So, yeah, I mean, it was definitely tough because not a lot of people do it, and it is kind of like a mental thing because the game moves so fast now, that is where you have to just say, All right. Like, it's part of the territory, you know.

I mean, tennis is a game where you win and lose points constantly. It's just about how you manage those things and you manage how you get past it. You can come back, you can hit a great serve, a good volley, and it kind of balances itself out.

So you just try to bounce back the best you can and just try to continue to pluck away. And it's just about how you manage that on court.

Q. You are obviously very confident in your game right now. Following up on the serving and volleying and chipping and charging, you also seem to problem-solve very well out there. First set, maybe trying to come in. Then you saw you were getting passed. How impressed are you and how proud are you about problem-solving and knowing, I can hit from the baseline a little bit and come in at this point?
TAYLOR TOWNSEND: Yeah, well, I just think that tennis is 90% mental, 95% mental. I mean, forever I've heard the analogy it's like chess. Chess is very strategic and analytical and you have to understand, like, what's happening out on the court.

You know, it's about adjustments. I mean, like I said, you win and lose points constantly. So you have to kind of see what's happening and do make that adjustment.

And, you know, I can serve and volley. It's a strength of mine. But if I have to be able to stay back and rally and work myself into the point, then I can do that, as well, which is great.

You know, you do make those adjustments. She was playing really well. She was returning very well in the beginning. So I did have to kind of make those adjustments. Eventually as the match progressed and I kind of got more confident, then I was able to kind of work my way back into serving and volleying, first and second serves, and stuff like that.

Yeah, I mean, it's just about using your brain up there. It's there for a reason, right?

Q. Have you felt any of that thing people sometimes feel when they go through a long struggle, they were glad they went through it because it had value?
TAYLOR TOWNSEND: Totally. I said it the other day: I wouldn't change anything because I appreciate so much where I am, because I know where I came from. And I think, like, it's easy for people to forget where they came from.

I mean, I remember when I was grinding quallies at 25s, when I quit tennis for three days, that's how long I lasted (smiling).

But when my ranking went from 90 to 400 literally over the course of a day, I went from being main draw of slams to quallies and 25s. Losing. I went one year and I won four matches in a calendar year.

So, I mean, I understand and I'm appreciative where I am and the growth I've made because you're able to kind of say this is where I came from and be able to not go through those same things again and you can kind of learn from your mistakes and move on.

Q. Feels like in this tournament sort of a wave of young women of color showing up in tennis, boxing people's ears. A generation past, the Williams started taking over. The "see it, be it" thing, does that apply to you, as well, or is yours more you're here because your mother played tennis? How does that affect you and young people?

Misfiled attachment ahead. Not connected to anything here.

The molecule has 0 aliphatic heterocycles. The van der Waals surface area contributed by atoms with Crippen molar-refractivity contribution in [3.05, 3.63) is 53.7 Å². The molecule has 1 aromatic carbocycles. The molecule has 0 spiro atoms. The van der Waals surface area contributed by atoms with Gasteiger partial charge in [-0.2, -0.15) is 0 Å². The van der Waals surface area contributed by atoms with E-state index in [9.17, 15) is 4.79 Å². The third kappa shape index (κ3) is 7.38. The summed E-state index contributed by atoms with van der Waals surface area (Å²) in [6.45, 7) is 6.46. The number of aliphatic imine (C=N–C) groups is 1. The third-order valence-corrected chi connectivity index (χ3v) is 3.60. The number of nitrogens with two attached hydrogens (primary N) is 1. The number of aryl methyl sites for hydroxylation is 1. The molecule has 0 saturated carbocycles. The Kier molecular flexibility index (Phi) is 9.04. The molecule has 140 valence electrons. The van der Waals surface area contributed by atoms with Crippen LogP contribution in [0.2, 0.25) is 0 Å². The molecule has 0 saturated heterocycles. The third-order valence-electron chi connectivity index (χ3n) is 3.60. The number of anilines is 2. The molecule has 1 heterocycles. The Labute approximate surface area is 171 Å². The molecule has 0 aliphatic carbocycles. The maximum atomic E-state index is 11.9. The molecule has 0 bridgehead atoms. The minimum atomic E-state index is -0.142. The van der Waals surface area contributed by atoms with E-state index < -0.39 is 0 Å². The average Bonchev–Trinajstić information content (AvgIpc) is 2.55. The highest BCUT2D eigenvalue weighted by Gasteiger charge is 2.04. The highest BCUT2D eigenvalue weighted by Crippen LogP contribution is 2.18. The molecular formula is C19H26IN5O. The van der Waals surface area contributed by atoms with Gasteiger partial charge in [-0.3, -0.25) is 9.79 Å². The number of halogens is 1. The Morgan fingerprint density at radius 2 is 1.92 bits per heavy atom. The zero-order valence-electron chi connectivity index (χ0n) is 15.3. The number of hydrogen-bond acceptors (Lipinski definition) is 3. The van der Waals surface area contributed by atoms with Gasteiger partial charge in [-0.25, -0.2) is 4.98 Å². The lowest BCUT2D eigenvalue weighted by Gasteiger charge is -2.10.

TAYLOR TOWNSEND: I can't speak for other people. I can only speak for myself. But, I mean, yeah, when you see people that look like you in a sport and you have representation, it gives you hope that, you know, that can be you.

I mean, I think in tennis we have had Venus and Serena for a really long time. You know, they're from America, as well. It kind of gives you that perspective. But in other sports there is more representation, in basketball, football, baseball, of different ethnicities doing things like that.

Ultimately I don't think that it comes down to anything with color or race or where you're from or anything like that. It's just about your exposure and, you know, how you invest in yourself in the sport and how much you love it and your passion.

But I'm thankful and appreciative for the people who have pioneered from the years prior, and I don't think -- I mean, Venus and Serena have done amazing things but I was wearing an Althea Gibson shirt the other day. She was, like, the OG. I think it's many generations of people who have kind of paved the way, and I don't think we should just specify to just color. I think it's a lot of other elements that go into it, as well.

Q. You have a game that's not like too many other people. Is there any current player or past player who has given you a compliment that really meant a lot to you?
TAYLOR TOWNSEND: I mean, Rafa just said, Well done. I mean, like, Jeez.

Yeah, but, I mean, honestly there are so many people that have just kind of been super congratulatory, just saying congratulations and just sending me really nice messages. Honestly, I was just shocked because I didn't think that many people, like, cared. Do you know what I mean?

It's amazing to see that the tennis community, quote-unquote, is watching and embracing and appreciating something that's not the norm, you know. There are people that get into the second week easily of a slam and stuff, like, do it every slam or every Masters event.

But this is my first, and, you know, it's really amazing. I appreciate it. You know, so much love to the people who have just come up to me and said, Thank you, and appreciating the things I have done. They didn't have to do that. They went out of their way. I appreciate it.